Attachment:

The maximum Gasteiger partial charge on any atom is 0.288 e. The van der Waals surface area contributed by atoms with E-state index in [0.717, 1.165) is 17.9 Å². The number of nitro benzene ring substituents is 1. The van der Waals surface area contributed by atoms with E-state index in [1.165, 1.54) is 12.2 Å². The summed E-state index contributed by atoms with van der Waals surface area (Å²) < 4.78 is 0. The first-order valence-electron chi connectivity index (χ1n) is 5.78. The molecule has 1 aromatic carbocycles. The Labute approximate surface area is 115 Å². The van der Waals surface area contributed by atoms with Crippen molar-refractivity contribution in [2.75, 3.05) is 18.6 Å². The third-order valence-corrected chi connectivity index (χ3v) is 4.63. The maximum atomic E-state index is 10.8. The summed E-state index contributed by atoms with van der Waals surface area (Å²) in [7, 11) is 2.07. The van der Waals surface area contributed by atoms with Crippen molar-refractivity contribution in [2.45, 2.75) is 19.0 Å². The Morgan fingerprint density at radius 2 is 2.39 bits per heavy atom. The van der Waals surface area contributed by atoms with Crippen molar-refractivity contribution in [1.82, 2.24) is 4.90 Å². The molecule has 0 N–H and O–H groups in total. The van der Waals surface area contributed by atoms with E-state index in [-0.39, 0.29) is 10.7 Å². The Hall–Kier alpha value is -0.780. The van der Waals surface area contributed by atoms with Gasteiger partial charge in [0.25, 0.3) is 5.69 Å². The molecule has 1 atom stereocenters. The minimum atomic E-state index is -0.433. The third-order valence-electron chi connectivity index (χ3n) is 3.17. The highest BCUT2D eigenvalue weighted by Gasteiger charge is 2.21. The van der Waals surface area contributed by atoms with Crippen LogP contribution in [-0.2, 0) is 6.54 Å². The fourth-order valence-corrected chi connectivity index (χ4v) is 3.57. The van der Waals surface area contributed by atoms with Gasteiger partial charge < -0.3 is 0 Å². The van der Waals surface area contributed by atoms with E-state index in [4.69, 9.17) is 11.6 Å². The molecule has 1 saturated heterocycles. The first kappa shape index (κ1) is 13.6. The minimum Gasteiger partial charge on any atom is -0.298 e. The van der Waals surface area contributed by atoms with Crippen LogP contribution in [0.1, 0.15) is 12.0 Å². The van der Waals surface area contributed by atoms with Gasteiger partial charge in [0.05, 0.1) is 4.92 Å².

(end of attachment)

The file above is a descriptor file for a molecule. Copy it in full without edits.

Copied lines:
The maximum Gasteiger partial charge on any atom is 0.288 e. The van der Waals surface area contributed by atoms with E-state index in [0.717, 1.165) is 17.9 Å². The number of nitro benzene ring substituents is 1. The van der Waals surface area contributed by atoms with E-state index in [1.165, 1.54) is 12.2 Å². The summed E-state index contributed by atoms with van der Waals surface area (Å²) < 4.78 is 0. The first-order valence-electron chi connectivity index (χ1n) is 5.78. The molecule has 1 aromatic carbocycles. The Labute approximate surface area is 115 Å². The van der Waals surface area contributed by atoms with Crippen molar-refractivity contribution in [2.75, 3.05) is 18.6 Å². The third-order valence-corrected chi connectivity index (χ3v) is 4.63. The maximum atomic E-state index is 10.8. The summed E-state index contributed by atoms with van der Waals surface area (Å²) in [7, 11) is 2.07. The van der Waals surface area contributed by atoms with Crippen molar-refractivity contribution in [2.45, 2.75) is 19.0 Å². The Morgan fingerprint density at radius 2 is 2.39 bits per heavy atom. The van der Waals surface area contributed by atoms with Crippen molar-refractivity contribution in [1.82, 2.24) is 4.90 Å². The molecule has 0 N–H and O–H groups in total. The van der Waals surface area contributed by atoms with E-state index in [-0.39, 0.29) is 10.7 Å². The Hall–Kier alpha value is -0.780. The van der Waals surface area contributed by atoms with Gasteiger partial charge in [0.25, 0.3) is 5.69 Å². The molecule has 1 atom stereocenters. The minimum atomic E-state index is -0.433. The third-order valence-electron chi connectivity index (χ3n) is 3.17. The highest BCUT2D eigenvalue weighted by Gasteiger charge is 2.21. The van der Waals surface area contributed by atoms with Crippen LogP contribution in [-0.2, 0) is 6.54 Å². The fourth-order valence-corrected chi connectivity index (χ4v) is 3.57. The van der Waals surface area contributed by atoms with Gasteiger partial charge < -0.3 is 0 Å². The van der Waals surface area contributed by atoms with E-state index in [4.69, 9.17) is 11.6 Å². The molecule has 1 saturated heterocycles. The first kappa shape index (κ1) is 13.6. The minimum Gasteiger partial charge on any atom is -0.298 e. The van der Waals surface area contributed by atoms with Crippen LogP contribution in [0.1, 0.15) is 12.0 Å². The van der Waals surface area contributed by atoms with Gasteiger partial charge in [0.05, 0.1) is 4.92 Å².